how long does copper take to kill Ich

Discussion in 'Fish Disease Treatment and Diagnosis' started by RiaanP, May 8, 2017.

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  1. RiaanP

    RiaanP Member

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    I firmly believe in doing the bucket transfer method to really cure whitespot. Been doing that for years and got a 100% survival rate.

    However, I got asked a question around copper and I cannot find the answer.

    As we know, copper is only effective during the free swimming stage. Basically it poison the whitespot theront more than it poisons your fish. How long during this short period, can the theront swim around in the copper poison, before the copper will kill it?

    Is it like a headshot - boom - wasted action?
    Or does it take 5 minute? half an hour? hour?
     
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  2. Best Fish-Jake

    Best Fish-Jake Well-Known Member Build Thread Contributor

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    2 weeks is the standard treatment period.. the copper must be maintained at a therapeutic level for the entire 2 weeks.
    I don't know if there have been any studies done on how long it takes copper to kill ich in the theront stage, but I'm betting within an hour... following
     
  3. RiaanP

    RiaanP Member

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    yes, that part I know.

    Within the first couple of hours, since hatching and before finding a host. How long will the whitespot survive in a copper solution?

    Their free swimming stage is 24 to 48 hours, although the longer they take the lest effective they are to penetrate the host. (maybe too tired to dig - to put it in simple terms)
    and
    So how long does copper take to kill the free swimming theront before it can find a host?
     
  4. RiaanP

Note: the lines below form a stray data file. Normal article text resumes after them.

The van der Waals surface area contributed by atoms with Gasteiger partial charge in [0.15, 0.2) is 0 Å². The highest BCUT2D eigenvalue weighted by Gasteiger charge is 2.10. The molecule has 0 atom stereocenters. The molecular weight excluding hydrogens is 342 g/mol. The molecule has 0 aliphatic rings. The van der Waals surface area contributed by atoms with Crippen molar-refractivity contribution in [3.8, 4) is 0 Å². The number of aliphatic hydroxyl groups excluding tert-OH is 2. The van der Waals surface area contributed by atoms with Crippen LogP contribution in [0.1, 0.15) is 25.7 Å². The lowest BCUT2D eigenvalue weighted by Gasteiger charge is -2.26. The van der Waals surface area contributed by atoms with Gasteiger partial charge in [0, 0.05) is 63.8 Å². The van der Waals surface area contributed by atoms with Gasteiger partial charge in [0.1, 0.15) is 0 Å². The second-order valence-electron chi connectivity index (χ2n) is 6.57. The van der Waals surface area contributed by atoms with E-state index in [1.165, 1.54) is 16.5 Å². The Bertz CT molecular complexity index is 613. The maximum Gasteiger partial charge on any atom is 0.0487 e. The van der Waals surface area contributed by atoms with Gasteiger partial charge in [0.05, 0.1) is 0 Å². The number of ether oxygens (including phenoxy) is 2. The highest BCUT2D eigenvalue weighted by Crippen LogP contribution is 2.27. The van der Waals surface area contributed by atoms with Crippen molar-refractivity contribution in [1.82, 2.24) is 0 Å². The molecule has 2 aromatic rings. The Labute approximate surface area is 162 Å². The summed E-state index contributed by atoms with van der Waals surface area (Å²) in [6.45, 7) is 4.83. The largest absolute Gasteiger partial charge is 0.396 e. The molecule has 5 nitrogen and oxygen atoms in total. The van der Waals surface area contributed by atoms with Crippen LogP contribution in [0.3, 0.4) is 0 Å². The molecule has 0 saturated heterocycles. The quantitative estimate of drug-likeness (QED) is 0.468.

RiaanP Member

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    This period would be to ensure that those whitespot pests that are on the host already (3 to 7 days), grow up and eventually fall off are also targeted. Although they encyst within 2 hours but can take longer, up to 18 hours. Hopefully the copper do have time to have an impact on these before they encyst. Else we need to wait that they hatch and hopefully zap the second wave as they hatch. In my experience, the next breakout takes 11 to 12 days depending on factors. 14 days is not enough in my opinion, as the cyst can take 3 to 28 days to hatch, again depending on factors like temperature.

    Leads to another question, do copper impact whitespot as they fall off the host before they encyst? Have time to kill it?
     
  5. Brew12

    Brew12 Electrical Gru R2R Supporter R2R Excellence Award Reef Squad Build Thread Contributor Article Contributor Partner Member 2018

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    The theront can swim around in the copper for hours, and may even attach to the fish in copper treated water. However, as long as proper copper levels are maintained, it will be too genetically damaged to survive for more than a few hours.

    I am guilty of saying this as much as anyone, but it isn't completely correct. Theronts are very susceptible to copper and will die anywhere from a few minutes to a few hours. If a tomont (cyst stage) is exposed to the copper treated water for 2 to 3 weeks the copper will prevent it from producing viable theronts.

    This is the basis for the two main copper treatment options. You can treat the fish for as few as 9 days in copper if you transfer them immediately to a clean quarantine tank. It is typically recommended to treat for a little longer to allow some margin which is why I prefer 14 days.
    The other option is to treat in copper for 30 days. At this point you can remove the copper from the system and keep the fish in the same tank. Not only will you have killed the theronts but any remaining unhatched tomonts will also have been sterilized.